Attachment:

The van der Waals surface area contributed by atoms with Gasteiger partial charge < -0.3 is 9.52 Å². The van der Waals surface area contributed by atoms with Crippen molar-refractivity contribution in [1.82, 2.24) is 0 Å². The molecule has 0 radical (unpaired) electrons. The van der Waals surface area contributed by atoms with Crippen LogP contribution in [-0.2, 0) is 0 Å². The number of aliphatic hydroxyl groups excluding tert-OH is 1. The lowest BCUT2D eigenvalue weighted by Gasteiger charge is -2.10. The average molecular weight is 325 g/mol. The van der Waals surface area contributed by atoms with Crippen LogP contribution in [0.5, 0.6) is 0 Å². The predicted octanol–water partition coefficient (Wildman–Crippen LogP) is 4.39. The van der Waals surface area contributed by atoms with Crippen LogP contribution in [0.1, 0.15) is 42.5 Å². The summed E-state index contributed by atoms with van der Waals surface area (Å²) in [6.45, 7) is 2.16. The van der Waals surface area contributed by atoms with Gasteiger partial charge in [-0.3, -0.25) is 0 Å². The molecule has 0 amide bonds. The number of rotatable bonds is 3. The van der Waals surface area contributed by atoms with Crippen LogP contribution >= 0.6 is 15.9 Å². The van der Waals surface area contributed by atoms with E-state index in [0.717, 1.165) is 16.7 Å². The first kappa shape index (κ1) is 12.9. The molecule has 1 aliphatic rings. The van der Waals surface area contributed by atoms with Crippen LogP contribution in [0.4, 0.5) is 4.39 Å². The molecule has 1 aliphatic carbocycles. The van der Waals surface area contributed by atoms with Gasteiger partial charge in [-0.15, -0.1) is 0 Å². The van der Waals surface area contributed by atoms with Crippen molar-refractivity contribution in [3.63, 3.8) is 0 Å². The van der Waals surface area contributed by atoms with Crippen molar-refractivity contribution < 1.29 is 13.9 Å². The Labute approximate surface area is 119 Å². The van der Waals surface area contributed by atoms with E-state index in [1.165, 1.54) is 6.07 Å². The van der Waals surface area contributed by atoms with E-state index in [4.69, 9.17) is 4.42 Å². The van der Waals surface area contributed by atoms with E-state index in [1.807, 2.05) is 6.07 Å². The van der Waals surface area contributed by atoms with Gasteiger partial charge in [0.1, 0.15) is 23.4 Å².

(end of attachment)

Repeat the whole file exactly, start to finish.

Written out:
The van der Waals surface area contributed by atoms with Gasteiger partial charge < -0.3 is 9.52 Å². The van der Waals surface area contributed by atoms with Crippen molar-refractivity contribution in [1.82, 2.24) is 0 Å². The molecule has 0 radical (unpaired) electrons. The van der Waals surface area contributed by atoms with Crippen LogP contribution in [-0.2, 0) is 0 Å². The number of aliphatic hydroxyl groups excluding tert-OH is 1. The lowest BCUT2D eigenvalue weighted by Gasteiger charge is -2.10. The average molecular weight is 325 g/mol. The van der Waals surface area contributed by atoms with Crippen LogP contribution in [0.5, 0.6) is 0 Å². The predicted octanol–water partition coefficient (Wildman–Crippen LogP) is 4.39. The van der Waals surface area contributed by atoms with Crippen LogP contribution in [0.1, 0.15) is 42.5 Å². The summed E-state index contributed by atoms with van der Waals surface area (Å²) in [6.45, 7) is 2.16. The van der Waals surface area contributed by atoms with Gasteiger partial charge in [-0.3, -0.25) is 0 Å². The molecule has 0 amide bonds. The number of rotatable bonds is 3. The van der Waals surface area contributed by atoms with Crippen LogP contribution >= 0.6 is 15.9 Å². The van der Waals surface area contributed by atoms with E-state index in [0.717, 1.165) is 16.7 Å². The first kappa shape index (κ1) is 12.9. The molecule has 1 aliphatic rings. The van der Waals surface area contributed by atoms with Crippen LogP contribution in [0.4, 0.5) is 4.39 Å². The molecule has 1 aliphatic carbocycles. The van der Waals surface area contributed by atoms with Gasteiger partial charge in [-0.15, -0.1) is 0 Å². The van der Waals surface area contributed by atoms with Crippen molar-refractivity contribution in [3.63, 3.8) is 0 Å². The van der Waals surface area contributed by atoms with Crippen molar-refractivity contribution < 1.29 is 13.9 Å². The Labute approximate surface area is 119 Å². The van der Waals surface area contributed by atoms with E-state index in [1.165, 1.54) is 6.07 Å². The van der Waals surface area contributed by atoms with E-state index in [4.69, 9.17) is 4.42 Å². The van der Waals surface area contributed by atoms with E-state index in [1.807, 2.05) is 6.07 Å². The van der Waals surface area contributed by atoms with Gasteiger partial charge in [0.1, 0.15) is 23.4 Å².